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Pope Pious XII really gave the RCC a headache given his support for Hitler and his opposition of a national homeland for the Jews in their biblical homeland.


As horrid as this is, I don't think it is actually in contradiction to the Catholic dogma of papal infallibility considering this support wasn't a matter of doctrine.

#15
Tinky

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Pope Pious XII really gave the RCC a headache given his support for Hitler and his opposition of a national homeland for the Jews in their biblical homeland.


As horrid as this is, I don't think it is actually in contradiction to the Catholic dogma of papal infallibility considering this support wasn't a matter of doctrine.



Do a web search. There is plenty of documentation of Popes correcting/denouncing so called "infallible" pronouncements by other Popes.

#16
Leonard

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Pope Pious XII really gave the RCC a headache given his support for Hitler and his opposition of a national homeland for the Jews in their biblical homeland.


As horrid as this is, I don't think it is actually in contradiction to the Catholic dogma of papal infallibility considering this support wasn't a matter of doctrine.



Do a web search. There is plenty of documentation of Popes correcting/denouncing so called "infallible" pronouncements by other Popes.



Sorry, but that's simply not true. Popes have only spoken ex cathedra a very, very few times. If memory serves it is only 4.... To have 'plenty of documentation' would indicate that these ex cathedra proclaimations were done with startling regularity.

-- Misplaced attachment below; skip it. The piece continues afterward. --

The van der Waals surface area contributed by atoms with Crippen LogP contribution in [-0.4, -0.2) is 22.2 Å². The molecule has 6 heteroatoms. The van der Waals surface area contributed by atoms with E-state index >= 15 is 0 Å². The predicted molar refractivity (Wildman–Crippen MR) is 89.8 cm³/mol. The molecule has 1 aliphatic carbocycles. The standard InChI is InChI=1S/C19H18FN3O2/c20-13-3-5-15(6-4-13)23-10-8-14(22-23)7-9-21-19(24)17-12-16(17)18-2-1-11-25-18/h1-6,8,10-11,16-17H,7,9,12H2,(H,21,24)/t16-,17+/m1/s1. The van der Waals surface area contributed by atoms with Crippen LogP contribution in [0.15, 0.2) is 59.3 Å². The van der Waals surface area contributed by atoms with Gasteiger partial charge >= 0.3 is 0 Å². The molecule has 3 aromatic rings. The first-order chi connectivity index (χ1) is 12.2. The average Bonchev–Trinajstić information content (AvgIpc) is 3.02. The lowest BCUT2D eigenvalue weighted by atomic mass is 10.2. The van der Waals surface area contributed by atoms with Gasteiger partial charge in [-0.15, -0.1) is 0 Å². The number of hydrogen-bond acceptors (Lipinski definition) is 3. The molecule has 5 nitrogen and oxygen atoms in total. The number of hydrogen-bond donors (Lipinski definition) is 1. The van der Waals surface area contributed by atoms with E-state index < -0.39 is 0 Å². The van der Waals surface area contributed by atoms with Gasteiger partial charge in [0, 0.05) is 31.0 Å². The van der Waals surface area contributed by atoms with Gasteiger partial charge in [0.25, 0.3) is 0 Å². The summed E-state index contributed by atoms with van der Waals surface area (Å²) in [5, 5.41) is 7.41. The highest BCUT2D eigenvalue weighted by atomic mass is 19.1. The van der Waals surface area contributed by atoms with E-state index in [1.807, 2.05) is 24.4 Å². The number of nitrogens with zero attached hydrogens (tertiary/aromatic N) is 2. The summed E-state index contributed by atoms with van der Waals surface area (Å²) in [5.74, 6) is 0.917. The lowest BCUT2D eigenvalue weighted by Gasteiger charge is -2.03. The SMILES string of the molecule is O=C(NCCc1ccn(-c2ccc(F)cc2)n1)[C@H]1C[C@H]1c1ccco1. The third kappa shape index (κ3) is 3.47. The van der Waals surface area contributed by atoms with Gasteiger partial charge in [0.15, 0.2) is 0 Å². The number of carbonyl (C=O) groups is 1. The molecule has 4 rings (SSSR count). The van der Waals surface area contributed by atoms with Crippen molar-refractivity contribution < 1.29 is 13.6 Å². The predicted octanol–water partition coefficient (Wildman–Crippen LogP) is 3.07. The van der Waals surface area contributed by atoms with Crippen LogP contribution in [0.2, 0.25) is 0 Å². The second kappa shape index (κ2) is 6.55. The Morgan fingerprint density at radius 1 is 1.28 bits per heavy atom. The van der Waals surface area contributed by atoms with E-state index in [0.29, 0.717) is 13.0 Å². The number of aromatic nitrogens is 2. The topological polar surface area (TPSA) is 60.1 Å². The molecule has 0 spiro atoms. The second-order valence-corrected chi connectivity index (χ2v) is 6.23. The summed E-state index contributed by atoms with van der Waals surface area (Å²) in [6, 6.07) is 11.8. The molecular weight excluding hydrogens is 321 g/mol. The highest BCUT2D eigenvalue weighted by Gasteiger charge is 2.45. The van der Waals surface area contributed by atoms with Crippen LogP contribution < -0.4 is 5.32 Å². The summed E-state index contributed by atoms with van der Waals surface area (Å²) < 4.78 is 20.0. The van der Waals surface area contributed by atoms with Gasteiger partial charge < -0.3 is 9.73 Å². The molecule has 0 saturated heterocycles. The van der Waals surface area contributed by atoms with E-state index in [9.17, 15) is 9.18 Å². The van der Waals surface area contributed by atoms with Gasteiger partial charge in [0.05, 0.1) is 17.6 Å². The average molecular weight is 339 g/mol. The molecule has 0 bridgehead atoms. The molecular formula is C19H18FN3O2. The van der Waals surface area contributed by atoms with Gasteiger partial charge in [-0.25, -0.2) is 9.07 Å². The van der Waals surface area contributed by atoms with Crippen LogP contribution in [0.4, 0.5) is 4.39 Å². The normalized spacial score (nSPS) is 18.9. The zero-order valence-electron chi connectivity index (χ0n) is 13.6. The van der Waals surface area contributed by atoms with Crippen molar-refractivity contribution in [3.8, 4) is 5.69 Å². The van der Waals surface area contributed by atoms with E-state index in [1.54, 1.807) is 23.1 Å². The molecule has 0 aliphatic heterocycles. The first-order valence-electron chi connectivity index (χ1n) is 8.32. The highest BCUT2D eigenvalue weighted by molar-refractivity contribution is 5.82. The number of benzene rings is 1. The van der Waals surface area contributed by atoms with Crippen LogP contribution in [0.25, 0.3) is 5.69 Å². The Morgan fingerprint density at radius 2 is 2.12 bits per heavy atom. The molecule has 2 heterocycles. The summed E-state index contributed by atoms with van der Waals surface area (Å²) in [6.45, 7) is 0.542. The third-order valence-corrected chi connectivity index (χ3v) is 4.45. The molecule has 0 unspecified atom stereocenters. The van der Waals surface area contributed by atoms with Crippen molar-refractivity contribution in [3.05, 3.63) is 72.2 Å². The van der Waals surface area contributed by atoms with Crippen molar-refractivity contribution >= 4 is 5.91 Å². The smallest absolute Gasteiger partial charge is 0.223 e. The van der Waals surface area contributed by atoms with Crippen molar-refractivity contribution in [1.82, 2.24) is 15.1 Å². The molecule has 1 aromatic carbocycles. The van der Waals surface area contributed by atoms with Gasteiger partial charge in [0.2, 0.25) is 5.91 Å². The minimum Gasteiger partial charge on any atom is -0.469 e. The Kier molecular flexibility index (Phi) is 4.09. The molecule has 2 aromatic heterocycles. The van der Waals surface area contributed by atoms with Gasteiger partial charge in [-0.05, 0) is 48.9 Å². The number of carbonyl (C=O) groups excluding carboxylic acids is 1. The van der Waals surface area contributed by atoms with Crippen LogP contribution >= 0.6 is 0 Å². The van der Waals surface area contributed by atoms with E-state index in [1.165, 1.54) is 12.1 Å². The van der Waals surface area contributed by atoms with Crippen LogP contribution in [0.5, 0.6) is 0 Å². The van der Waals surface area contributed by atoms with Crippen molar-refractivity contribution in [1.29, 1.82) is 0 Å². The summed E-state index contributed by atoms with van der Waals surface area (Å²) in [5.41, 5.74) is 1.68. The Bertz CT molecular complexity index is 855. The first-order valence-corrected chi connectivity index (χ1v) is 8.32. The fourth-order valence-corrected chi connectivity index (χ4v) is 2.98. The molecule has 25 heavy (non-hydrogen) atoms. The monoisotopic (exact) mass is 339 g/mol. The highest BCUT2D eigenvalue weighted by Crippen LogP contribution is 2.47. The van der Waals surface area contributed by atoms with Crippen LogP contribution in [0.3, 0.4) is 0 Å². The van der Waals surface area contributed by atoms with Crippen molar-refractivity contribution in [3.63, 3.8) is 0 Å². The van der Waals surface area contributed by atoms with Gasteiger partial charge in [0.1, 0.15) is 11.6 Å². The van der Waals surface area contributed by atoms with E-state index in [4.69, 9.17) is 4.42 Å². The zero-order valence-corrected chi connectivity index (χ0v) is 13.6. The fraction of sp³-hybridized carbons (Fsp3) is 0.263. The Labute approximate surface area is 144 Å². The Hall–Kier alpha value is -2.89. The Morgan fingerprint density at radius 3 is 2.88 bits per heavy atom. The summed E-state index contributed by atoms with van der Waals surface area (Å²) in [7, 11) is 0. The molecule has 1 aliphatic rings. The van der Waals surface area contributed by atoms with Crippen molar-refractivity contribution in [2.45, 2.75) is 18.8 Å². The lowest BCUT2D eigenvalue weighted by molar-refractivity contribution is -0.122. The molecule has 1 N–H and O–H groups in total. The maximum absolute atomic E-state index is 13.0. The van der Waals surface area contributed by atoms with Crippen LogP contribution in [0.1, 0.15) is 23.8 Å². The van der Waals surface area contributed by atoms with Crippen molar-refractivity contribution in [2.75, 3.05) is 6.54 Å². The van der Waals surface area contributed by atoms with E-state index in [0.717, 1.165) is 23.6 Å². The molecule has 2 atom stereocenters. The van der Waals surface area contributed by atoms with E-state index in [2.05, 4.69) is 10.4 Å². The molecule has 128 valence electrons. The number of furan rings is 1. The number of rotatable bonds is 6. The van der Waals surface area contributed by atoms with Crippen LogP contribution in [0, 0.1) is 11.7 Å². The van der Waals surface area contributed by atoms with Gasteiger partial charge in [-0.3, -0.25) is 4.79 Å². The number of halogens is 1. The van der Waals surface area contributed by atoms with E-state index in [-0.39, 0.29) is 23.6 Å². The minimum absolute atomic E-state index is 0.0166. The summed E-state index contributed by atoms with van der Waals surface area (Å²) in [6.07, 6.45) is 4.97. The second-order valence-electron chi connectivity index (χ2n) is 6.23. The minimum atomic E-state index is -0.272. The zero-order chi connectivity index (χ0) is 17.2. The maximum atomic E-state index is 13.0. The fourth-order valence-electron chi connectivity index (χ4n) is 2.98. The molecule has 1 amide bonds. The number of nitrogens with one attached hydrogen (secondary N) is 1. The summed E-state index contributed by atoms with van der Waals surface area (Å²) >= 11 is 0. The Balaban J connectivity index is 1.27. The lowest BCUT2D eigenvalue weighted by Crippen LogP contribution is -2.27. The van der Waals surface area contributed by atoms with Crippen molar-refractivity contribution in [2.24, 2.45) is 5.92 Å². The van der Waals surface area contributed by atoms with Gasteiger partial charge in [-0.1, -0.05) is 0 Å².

#17
Littlelambseativy

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I have been intrigued with the current situation for some time now particularly after the Vatican scandal broke and have come to understand that the Pope is nothing more than a figure head. Others make the decisions and I suppose he abides by them. So the fallibility/infallibility of his pronouncements or decisions or just his choice as to what to do from the time he gets up is no more than yours or mine. However to the Catholic, he is holy (so are we) he speaks words from God (so do we - the Bible) yet he sins( as do we )and since Mary said she needed a Saviour (so does he and so do we) unless he asks Jesus to forgive his sin he is hell bound (as are we). In essence he is no different than we are!! A sinner who must be saved by the grace of the living God.

#18
InHisTime77

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Sorry, but that's simply not true. Popes have only spoken ex cathedra a very, very few times. If memory serves it is only 4.... To have 'plenty of documentation' would indicate that these ex cathedra proclaimations were done with startling regularity.


Precisely! Catholic dogma simply does not claim that popes are infallible in everything they do or say. This is a myth.

#19
InHisTime77

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Do a web search. There is plenty of documentation of Popes correcting/denouncing so called "infallible" pronouncements by other Popes.


I searched, but found nothing credible. Could you perhaps provide me with an illustration?

#20
Leonard

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Oh, and to further define the limits of the doctrne of infallibility, the Pope is regarded as infallible ONLY on matters of faith and morals. And again, ONLY when he specifically declares he is speaking ex cathedra.....

PS: I DO NOT BELIEVE IN PAPAL INFALLIBILITY!

Pope John Paul II urged the Bishops to "move" infallibility to "where it has always resided" in the Bishops meeting in ecumenical council. And he said they ought to include the non Roman Bishops, as long as they have legitimate Apostolic Succession.